The Daily Illini

McNair Scholars Program still going strong in 20th year


Despite his disadvantages as a low-income student, Darnell Leatherwood wants someday to be a professor.

The senior in Business is already looking at graduate schools at universities such as Ohio State and was one of 42 students presenting research at the Ronald E. McNair Scholars Program’s 20th Annual Research Symposium at the Illini Union on Monday.

“I knew I wanted to be a Ph.D.,” Leatherwood said. “For my research I looked at factors that affect the success of low-income African-American students.”

Leatherwood’s research is just one of many projects this year’s McNair scholars have been working on as part of their Summer Research Institute, the main component of the McNair Scholars Program.

The summer institute consists of academically successful low-income students working with faculty members in related fields that help guide the students’ research projects, said Celina Trujillo, assistant director of the McNair Scholars Program at the Office of Minority Student Affairs (OMSA).

Offered by OMSA, the McNair program is one of many at institutions around the United States and Puerto Rico, Trujillo said.

The program is funded through a grant from the U.S. Department of Education and was established in honor of physicist Ronald McNair, who received his Ph.D., from the Massachusetts Institute of Technology and was one of the scientists killed instantly onboard the U.S. Challenger space shuttle when it exploded in 1986.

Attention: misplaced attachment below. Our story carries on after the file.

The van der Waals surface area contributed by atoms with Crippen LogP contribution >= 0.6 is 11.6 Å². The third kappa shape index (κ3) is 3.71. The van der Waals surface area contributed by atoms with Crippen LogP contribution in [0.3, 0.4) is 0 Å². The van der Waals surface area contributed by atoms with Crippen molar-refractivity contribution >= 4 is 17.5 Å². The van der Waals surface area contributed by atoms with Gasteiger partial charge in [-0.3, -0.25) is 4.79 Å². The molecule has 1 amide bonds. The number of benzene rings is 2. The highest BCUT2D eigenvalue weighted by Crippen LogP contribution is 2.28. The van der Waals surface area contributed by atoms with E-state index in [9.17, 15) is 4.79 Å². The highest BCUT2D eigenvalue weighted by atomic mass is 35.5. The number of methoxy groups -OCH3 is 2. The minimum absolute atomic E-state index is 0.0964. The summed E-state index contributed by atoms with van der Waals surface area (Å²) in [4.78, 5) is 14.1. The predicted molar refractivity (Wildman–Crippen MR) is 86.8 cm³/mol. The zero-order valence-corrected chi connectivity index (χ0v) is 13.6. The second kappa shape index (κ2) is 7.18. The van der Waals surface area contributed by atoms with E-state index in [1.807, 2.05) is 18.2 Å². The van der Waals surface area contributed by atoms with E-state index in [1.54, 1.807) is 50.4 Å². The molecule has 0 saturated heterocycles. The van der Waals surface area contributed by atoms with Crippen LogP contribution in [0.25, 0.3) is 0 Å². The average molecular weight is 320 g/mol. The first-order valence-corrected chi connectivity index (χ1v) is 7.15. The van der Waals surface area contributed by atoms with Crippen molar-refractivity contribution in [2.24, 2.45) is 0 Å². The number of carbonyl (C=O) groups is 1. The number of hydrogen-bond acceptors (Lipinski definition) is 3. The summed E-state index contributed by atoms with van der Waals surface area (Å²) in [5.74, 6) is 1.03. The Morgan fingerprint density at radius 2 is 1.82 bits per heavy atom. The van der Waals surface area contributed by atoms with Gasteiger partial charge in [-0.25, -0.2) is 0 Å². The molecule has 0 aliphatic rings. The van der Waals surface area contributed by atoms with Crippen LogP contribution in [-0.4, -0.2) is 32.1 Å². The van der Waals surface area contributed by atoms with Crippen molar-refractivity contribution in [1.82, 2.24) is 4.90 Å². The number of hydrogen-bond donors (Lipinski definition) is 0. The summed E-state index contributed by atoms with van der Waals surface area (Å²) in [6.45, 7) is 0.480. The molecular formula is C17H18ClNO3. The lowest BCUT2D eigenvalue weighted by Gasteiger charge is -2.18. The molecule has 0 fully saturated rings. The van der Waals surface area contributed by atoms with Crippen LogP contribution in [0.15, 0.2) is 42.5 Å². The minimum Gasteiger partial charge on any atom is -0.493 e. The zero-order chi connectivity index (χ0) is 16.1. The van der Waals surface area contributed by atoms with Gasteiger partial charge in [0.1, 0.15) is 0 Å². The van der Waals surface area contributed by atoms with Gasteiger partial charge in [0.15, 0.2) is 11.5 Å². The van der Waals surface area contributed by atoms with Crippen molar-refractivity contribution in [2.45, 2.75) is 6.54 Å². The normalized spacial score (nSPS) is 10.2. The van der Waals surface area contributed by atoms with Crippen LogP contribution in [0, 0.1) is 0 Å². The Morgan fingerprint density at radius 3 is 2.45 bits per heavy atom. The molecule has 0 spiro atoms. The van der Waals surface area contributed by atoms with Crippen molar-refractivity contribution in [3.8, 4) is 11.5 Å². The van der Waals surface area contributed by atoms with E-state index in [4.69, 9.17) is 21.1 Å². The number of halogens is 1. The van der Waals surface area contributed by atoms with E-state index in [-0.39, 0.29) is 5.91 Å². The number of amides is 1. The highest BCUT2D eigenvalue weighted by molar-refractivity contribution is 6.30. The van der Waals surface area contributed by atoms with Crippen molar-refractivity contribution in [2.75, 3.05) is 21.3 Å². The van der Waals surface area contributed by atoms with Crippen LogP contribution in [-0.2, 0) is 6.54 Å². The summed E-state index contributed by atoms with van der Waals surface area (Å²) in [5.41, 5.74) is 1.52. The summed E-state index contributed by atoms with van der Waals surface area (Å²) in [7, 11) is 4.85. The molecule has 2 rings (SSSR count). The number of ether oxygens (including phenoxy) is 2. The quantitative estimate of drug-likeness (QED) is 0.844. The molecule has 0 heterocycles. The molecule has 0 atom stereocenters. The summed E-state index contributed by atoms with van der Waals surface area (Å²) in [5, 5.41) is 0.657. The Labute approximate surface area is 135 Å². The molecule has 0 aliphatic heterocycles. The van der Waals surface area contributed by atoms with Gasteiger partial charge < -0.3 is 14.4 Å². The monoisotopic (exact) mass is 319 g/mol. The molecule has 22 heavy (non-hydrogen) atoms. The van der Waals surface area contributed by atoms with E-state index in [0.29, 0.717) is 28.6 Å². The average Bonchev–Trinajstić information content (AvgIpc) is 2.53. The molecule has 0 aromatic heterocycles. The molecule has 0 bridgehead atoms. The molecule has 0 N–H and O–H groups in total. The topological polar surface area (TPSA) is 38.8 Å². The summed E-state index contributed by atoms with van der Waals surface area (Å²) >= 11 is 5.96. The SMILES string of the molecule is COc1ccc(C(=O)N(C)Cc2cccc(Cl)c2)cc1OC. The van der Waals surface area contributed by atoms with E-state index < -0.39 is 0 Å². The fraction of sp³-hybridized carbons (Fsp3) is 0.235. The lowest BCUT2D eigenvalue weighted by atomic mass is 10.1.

Trujillo said the McNair Scholars Program is directed toward underrepresented undergraduate students who are looking to pursue doctoral studies. Participants are typically low-income or first-generation students, as well as other students traditionally underrepresented in graduate research education.

“The only requirement the program has is that two-thirds of students need to be both low-income and first-generation,” Trujillo said.

Students must apply to the McNair Scholars Program during the school year, and those accepted are also provided with research and networking opportunities as well as resources for taking the GRE and applying to graduate schools.

Other people in attendance at Monday’s research symposium included team leaders who previously participated in the McNair Scholars Program during their undergraduate years.

“I help moderate the presentations and get things organized,” said Edward Ofori, a doctoral student in the Department of Kinesiology and Community Health.

Ofori said participating in the program as a mentor helps him as he works toward becoming a professor.

“I’m trying to help motivate students, giving back. It gives practice for when I become a professor, because you have to know how to mentor students,” he said.

This year also marks the 20th year the program has been at the University. To commemorate the occasion, OMSA will be hosting a banquet Thursday evening at the Alice Campbell Alumni Center. Current students, staff members and successful alumni are expected to attend, Trujillo said.

One familiar face attending this week’s events is Michael Jeffries, retired director of OMSA who has worked closely with the McNair Scholars Program since it came to the University in 1990.

“I’m a volunteer this year,” Jeffries said energetically. “But it’s still very inspiring and exciting to see all the students. The future’s bright.”

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